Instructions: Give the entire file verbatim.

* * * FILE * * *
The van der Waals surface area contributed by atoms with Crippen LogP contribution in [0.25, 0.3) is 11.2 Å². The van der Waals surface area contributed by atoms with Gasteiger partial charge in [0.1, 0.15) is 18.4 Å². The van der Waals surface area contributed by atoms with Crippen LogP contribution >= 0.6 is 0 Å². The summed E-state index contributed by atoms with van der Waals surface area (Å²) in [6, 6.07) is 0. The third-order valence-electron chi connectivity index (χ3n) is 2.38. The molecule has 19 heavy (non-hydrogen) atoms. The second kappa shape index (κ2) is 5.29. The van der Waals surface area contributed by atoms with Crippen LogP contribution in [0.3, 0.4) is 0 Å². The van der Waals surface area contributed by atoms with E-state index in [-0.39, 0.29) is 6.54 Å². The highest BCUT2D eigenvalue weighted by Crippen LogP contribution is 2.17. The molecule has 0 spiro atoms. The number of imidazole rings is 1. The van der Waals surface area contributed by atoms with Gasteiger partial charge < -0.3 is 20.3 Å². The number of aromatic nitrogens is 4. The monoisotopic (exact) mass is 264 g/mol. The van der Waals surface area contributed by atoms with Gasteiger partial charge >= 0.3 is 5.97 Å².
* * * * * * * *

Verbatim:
The van der Waals surface area contributed by atoms with Crippen LogP contribution in [0.25, 0.3) is 11.2 Å². The van der Waals surface area contributed by atoms with Gasteiger partial charge in [0.1, 0.15) is 18.4 Å². The van der Waals surface area contributed by atoms with Crippen LogP contribution >= 0.6 is 0 Å². The summed E-state index contributed by atoms with van der Waals surface area (Å²) in [6, 6.07) is 0. The third-order valence-electron chi connectivity index (χ3n) is 2.38. The molecule has 19 heavy (non-hydrogen) atoms. The second kappa shape index (κ2) is 5.29. The van der Waals surface area contributed by atoms with Crippen LogP contribution in [0.3, 0.4) is 0 Å². The van der Waals surface area contributed by atoms with E-state index in [-0.39, 0.29) is 6.54 Å². The highest BCUT2D eigenvalue weighted by Crippen LogP contribution is 2.17. The molecule has 0 spiro atoms. The number of imidazole rings is 1. The van der Waals surface area contributed by atoms with Gasteiger partial charge < -0.3 is 20.3 Å². The number of aromatic nitrogens is 4. The monoisotopic (exact) mass is 264 g/mol. The van der Waals surface area contributed by atoms with Gasteiger partial charge >= 0.3 is 5.97 Å².